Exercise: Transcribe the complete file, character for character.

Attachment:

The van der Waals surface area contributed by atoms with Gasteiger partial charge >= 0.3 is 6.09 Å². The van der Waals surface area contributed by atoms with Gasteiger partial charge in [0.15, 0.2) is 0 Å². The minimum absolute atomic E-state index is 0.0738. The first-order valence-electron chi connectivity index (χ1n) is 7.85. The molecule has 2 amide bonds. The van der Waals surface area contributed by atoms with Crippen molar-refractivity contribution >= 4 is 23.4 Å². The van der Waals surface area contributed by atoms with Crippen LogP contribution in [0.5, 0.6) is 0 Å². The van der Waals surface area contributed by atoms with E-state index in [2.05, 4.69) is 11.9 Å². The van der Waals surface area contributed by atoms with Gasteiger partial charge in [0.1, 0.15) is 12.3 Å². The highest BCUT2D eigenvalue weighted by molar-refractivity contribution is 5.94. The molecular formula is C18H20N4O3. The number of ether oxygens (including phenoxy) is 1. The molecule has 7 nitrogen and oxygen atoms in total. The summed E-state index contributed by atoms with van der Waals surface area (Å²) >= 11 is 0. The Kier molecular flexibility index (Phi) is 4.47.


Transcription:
The van der Waals surface area contributed by atoms with Gasteiger partial charge >= 0.3 is 6.09 Å². The van der Waals surface area contributed by atoms with Gasteiger partial charge in [0.15, 0.2) is 0 Å². The minimum absolute atomic E-state index is 0.0738. The first-order valence-electron chi connectivity index (χ1n) is 7.85. The molecule has 2 amide bonds. The van der Waals surface area contributed by atoms with Crippen molar-refractivity contribution >= 4 is 23.4 Å². The van der Waals surface area contributed by atoms with Crippen LogP contribution in [0.5, 0.6) is 0 Å². The van der Waals surface area contributed by atoms with E-state index in [2.05, 4.69) is 11.9 Å². The van der Waals surface area contributed by atoms with Gasteiger partial charge in [0.1, 0.15) is 12.3 Å². The highest BCUT2D eigenvalue weighted by molar-refractivity contribution is 5.94. The molecular formula is C18H20N4O3. The number of ether oxygens (including phenoxy) is 1. The molecule has 7 nitrogen and oxygen atoms in total. The summed E-state index contributed by atoms with van der Waals surface area (Å²) >= 11 is 0. The Kier molecular flexibility index (Phi) is 4.47.